NAO report reveals how Branson ‘Glazered’ taxpayer on Northern Rock

A National Audit Office report has revealed the taxpayer may never see payment for the Northern Rock sale to Virgin.

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Not only is there little chance of taxpayers seeing payment from the sale of Northern Rock to Virgin, they may also incur further costs, a National Audit Office (NAO) report reveals.

Northern-Rock-house-repossessionThe details in the report confirm every criticism Left Foot Forward laid down at the time of the deal, which took place on January 1st this year.

The Tories’ insistence to rush this deal has resulted in a real ‘botched privatisation’.

Regarding the £150m hole in the sale proceeds in the form of a bond with a coupon, the NAO confirms our fears that the taxpayer may never receive a payment: the lower bound on the NAO valuation of interest is zero (we kid you not!).

Secondly, they ambitiously put a lower bound on the £150 million that the bond represents at just £50 million (that’s hopeful if the payments are zero!).

Left Foot Forward reported last November that Osborne planned to cover this £150m hole with capital notes:

Capital notes are essentially a form of loan that puts the lender in a riskier position, than if they were, let’s say, to lend the money directly to Virgin Consortium.

“The government has had to engage in this ‘vendor financing’ – a trick pulled by the Glazers when they bought Manchester United – because Virgin clearly can’t find a private investor to back the deal.”

Most worrying is the information on the £250 million asset strip of Northern Rock’s own money Virgin used to pay the government.


See also:

Exposed: Richard Branson the cuddly union-buster 20 Dec 2011

The £150 million hole in Osborne’s Virgin/Northern Rock deal 22 Nov 2011

NAO report reveals how Branson “Glazered” taxpayer on Northern Rock 18 May 2012

How we were all Glazered by Virgin’s purchase of Northern Rock 24 Nov 2011

Re-mutualising Northern Rock “would be a good move” 1 Feb 2012


Here’s how Richard Branson did it:

“Short-term debt finance of £253 million provided by two banks and repaid using cash extracted from Northern Rock plc.”

This cash was extracted in the following way:

“By transferring one of its subsidiary companies to Northern Rock plc, Virgin Money was able to free-up cash to repay the short-term debt finance. This internal transfer of assets swapped £253 million of cash in Northern Rock plc for £330 million of shares in the subsidiary.

“The balance of £77 million due from Northern Rock plc could then be used to fund the payment to the Treasury of the deferred elements of the agreed sale price.”

Shuffling the deck! Gosh that Branson is a smart chap! The question we asked was why couldn’t the Treasury have done this?

This was the NAO white-wash answer:

“As a stand-alone business, Northern Rock plc was not profitable and the Treasury could not extract any capital in the form of cash before a sale. Combining Northern Rock plc with Virgin Money’s profitable operations enabled cash to be released after the sale.”

Furthermore, according to the NAO it did not cost the Taxpayer anything because:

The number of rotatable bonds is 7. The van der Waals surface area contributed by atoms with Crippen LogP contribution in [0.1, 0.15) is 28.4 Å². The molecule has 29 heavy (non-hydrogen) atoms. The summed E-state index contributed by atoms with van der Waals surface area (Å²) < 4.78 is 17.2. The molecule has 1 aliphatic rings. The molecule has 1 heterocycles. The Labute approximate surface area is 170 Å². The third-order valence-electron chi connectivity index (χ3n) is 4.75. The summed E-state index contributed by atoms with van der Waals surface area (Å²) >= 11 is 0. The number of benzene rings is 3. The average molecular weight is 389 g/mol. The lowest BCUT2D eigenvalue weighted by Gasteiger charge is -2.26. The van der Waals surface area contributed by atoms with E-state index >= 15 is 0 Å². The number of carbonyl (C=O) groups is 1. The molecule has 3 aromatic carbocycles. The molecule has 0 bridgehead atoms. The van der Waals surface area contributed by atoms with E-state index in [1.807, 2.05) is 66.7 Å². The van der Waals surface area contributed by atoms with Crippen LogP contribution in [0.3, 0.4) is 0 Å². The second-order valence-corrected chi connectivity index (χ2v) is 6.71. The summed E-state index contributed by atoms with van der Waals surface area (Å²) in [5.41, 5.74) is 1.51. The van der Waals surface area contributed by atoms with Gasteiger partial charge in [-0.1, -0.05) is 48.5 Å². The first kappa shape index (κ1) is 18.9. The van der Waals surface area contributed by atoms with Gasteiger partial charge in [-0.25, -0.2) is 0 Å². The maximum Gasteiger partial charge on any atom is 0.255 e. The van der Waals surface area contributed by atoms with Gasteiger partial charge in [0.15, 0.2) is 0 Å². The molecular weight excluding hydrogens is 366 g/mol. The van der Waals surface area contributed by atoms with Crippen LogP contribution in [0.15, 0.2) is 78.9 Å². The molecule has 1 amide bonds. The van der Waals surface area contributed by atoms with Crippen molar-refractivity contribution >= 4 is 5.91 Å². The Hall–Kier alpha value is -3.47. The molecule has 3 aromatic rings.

“It is not possible to separate the value paid by Virgin Money for this cash from the price paid for the business as a whole.”

How did they work that out?

“Virgin Money told us that it paid full value for the cash released from Northern Rock plc which it used to part-fund the purchase.”

We would rather not take Branson’s word for it, because there is plenty of evidence in the NAO report showing the Treasury could have taken out Northern Rock’s excess capital itself.

For example, the competing bid was from NBNK Investments who thought the Treasury were able to extract money, and was helpfully telling the Treasury how much the taxpayer should extract. (We estimated the excess capital at around £600 million and the Treasury should have extracted it all, no matter how nicely NBNK suggested a number!).

This is how the NAO described the competing NBNK final bid:

“The NBNK bid was valued by UKFI at £829 million to £846 million. The valuation included an assumption by NBNK that the Treasury could extract £142 million to £159 million from Northern Rock plc before any sale. Such an extraction of capital would have required FSA approval.”

And what would the FSA have said? Well in Appendix 3.18 we see why they agreed in relation to Virgin’s asset strip:

” The FSA decided that less capital was required than had been the case for Northern Rock plc on a stand-alone basis.”

So that was a low hurdle to clear.

So the asset strip of the excess capital by the Treasury is still an open question. Despite Branson being able to do it, and NBNK believing the Treasury could do it, is it still credible to believe that the Treasury could not have done it?

And there is a cost to the taxpayer. We thought the cost of this botched privatisation would be to reduce the price of book valuation to 0.66.

And hidden in the back of the report the NAO agrees; point 3.20 notes the cost to the tax payer:

If full value is ascribed to the cash freed-up, the adjusted multiple of book value paid for Northern Rock plc’s other assets falls slightly from 0.76-0.86 to 0.66-0.80.” (The top of the range assumes the bond pays more than the NAO expects!).

But being right is no comfort when you see some guys pay the taxpayer just £700-odd million to trouser a £500 million pristine bank with a gift of £600 million of excess capital.


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